A summit of military commanders from the US-led coalition against the Islamic State, including New Zealand, will meet in Washington tomorrow to discuss ways to halt the jihadist group's relentless advance in Iraq and Syria.

Top brass, including national chiefs of staff, from 22 countries, will also meet US President Barack Obama at Andrews Air Force Base outside the US capital, the White House said.

Australia, Bahrain, Belgium, Britain, Canada, Denmark, Egypt, France, Germany, Iraq, Italy, Jordan, Kuwait, Lebanon, the Netherlands, New Zealand, Qatar, Saudi Arabia, Spain, Turkey, the United Arab Emirates and the United States will be represented at the meeting on Tuesday.

The generals will "discuss a common vision on the counter-ISIL campaign, challenges and the way ahead", said US Colonel Ed Thomas, spokesman for the chairman of Joint Chiefs of Staff.


It is the first time such high-ranking military officials from so many countries have come together since the coalition - which on paper now includes about 60 countries - was formed in September.

But US officials were tight-lipped about precisely what was expected to emerge, and said major strategy announcements were not likely.

"These are military leaders, not policy-makers, so one should not expect news announcements out of this conference," a State Department official said on Monday.

"The gathering is an opportunity to meet personally and discuss the vision, challenges and way ahead for the counter-ISIL campaign."

Some partners, such as France, are pushing for concrete decisions.

French spokesman Colonel Gilles Jaron said Paris wants to "come to an agreement on key policy issues" and "to participate in the development of a joint action plan for regional focus".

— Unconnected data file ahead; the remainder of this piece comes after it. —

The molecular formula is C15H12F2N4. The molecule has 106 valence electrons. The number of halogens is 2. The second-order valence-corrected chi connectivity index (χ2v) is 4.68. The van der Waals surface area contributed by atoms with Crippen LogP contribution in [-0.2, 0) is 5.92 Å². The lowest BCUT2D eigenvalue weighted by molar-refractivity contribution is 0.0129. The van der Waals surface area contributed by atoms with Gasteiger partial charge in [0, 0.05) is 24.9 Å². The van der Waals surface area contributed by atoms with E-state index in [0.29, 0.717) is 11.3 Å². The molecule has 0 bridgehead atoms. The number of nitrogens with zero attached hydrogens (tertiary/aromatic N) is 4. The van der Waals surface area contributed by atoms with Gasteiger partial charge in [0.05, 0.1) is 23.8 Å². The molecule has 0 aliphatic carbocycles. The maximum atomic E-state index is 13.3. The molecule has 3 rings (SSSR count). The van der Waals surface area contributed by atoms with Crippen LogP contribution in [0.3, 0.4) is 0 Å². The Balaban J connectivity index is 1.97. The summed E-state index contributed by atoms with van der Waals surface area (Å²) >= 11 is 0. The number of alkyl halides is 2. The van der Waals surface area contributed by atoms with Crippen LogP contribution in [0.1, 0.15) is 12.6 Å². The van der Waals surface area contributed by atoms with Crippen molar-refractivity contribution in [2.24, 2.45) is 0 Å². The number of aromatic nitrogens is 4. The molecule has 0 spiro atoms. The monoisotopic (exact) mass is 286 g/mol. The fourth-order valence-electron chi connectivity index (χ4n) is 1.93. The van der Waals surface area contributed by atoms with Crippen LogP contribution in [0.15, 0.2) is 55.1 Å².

One of the ideas on the table the creation of a buffer zone along the Turkey-Syria border, which coalition members disagree about and which Washington said will probably not dominate the agenda.

Turkey and France support the creation of such a de-militarised area and on Sunday, its Defence Minister Jean-Louis Le Drian said such a zone should be implemented urgently.


Coalition warplanes have been bombing the IS militants in Iraq and Syria in recent weeks, but the group continues to gain ground, threaten key towns and put pressure on Iraqi troops.

On Monday, IS militants fought their way into the centre of the Syrian town of Kobane near the Turkish border, sparking fears it's beleaguered Kurdish residents could fall prey to the brutal group.

Iraqi ground troops are under mounting pressure in Iraq's western Anbar province, prompting the US to drop them military supplies and food over the weekend.

Obama has said the US will not put "boots on the ground" in Iraq or Syria and, despite recent jihadist advances, his Secretary of State John Kerry insists the current strategy is sound.

"We are confident about our ability to pull this strategy together, given the fact that every country in the region is opposed to Daesh," Kerry said on Sunday, using the Arabic name for the IS group.

"Over time we believe that the strategy will build, the capacity will build, Daesh will become more isolated," he said.

Tuesday's meeting is expected to start at 10.00am on Tuesday (0100 AEDT Wednesday) and last most of the day.

US military chief General Martin Dempsey and the commander for the Middle East and Central Asia, General Lloyd Austin, will lead the meeting of their allied counterparts.